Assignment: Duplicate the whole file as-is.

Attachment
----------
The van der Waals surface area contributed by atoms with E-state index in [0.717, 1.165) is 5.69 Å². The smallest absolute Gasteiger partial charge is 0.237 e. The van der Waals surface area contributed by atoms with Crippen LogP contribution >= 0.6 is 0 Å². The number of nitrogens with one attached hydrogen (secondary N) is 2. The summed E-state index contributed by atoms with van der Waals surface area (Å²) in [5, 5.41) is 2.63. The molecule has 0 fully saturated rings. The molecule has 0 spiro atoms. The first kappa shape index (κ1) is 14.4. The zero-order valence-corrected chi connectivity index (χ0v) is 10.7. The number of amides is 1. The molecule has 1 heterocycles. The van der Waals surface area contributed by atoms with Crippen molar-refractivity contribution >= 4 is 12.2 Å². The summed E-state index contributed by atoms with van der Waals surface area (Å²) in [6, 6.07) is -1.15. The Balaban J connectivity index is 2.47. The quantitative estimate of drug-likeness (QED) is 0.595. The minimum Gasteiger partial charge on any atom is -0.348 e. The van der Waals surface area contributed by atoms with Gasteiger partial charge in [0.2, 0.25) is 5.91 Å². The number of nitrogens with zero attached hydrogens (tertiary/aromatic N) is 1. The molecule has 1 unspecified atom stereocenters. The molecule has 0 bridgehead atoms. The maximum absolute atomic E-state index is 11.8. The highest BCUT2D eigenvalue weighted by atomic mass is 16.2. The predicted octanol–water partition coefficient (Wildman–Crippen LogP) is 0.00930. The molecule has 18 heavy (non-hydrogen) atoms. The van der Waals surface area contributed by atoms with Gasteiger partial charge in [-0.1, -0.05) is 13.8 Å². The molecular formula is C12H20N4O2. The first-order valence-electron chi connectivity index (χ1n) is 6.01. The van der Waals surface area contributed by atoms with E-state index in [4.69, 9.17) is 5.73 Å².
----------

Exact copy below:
The van der Waals surface area contributed by atoms with E-state index in [0.717, 1.165) is 5.69 Å². The smallest absolute Gasteiger partial charge is 0.237 e. The van der Waals surface area contributed by atoms with Crippen LogP contribution >= 0.6 is 0 Å². The number of nitrogens with one attached hydrogen (secondary N) is 2. The summed E-state index contributed by atoms with van der Waals surface area (Å²) in [5, 5.41) is 2.63. The molecule has 0 fully saturated rings. The molecule has 0 spiro atoms. The first kappa shape index (κ1) is 14.4. The zero-order valence-corrected chi connectivity index (χ0v) is 10.7. The number of amides is 1. The molecule has 1 heterocycles. The van der Waals surface area contributed by atoms with Crippen molar-refractivity contribution >= 4 is 12.2 Å². The summed E-state index contributed by atoms with van der Waals surface area (Å²) in [6, 6.07) is -1.15. The Balaban J connectivity index is 2.47. The quantitative estimate of drug-likeness (QED) is 0.595. The minimum Gasteiger partial charge on any atom is -0.348 e. The van der Waals surface area contributed by atoms with Gasteiger partial charge in [0.2, 0.25) is 5.91 Å². The number of nitrogens with zero attached hydrogens (tertiary/aromatic N) is 1. The molecule has 1 unspecified atom stereocenters. The molecule has 0 bridgehead atoms. The maximum absolute atomic E-state index is 11.8. The highest BCUT2D eigenvalue weighted by atomic mass is 16.2. The predicted octanol–water partition coefficient (Wildman–Crippen LogP) is 0.00930. The molecule has 18 heavy (non-hydrogen) atoms. The van der Waals surface area contributed by atoms with Gasteiger partial charge in [-0.1, -0.05) is 13.8 Å². The molecular formula is C12H20N4O2. The first-order valence-electron chi connectivity index (χ1n) is 6.01. The van der Waals surface area contributed by atoms with E-state index in [4.69, 9.17) is 5.73 Å².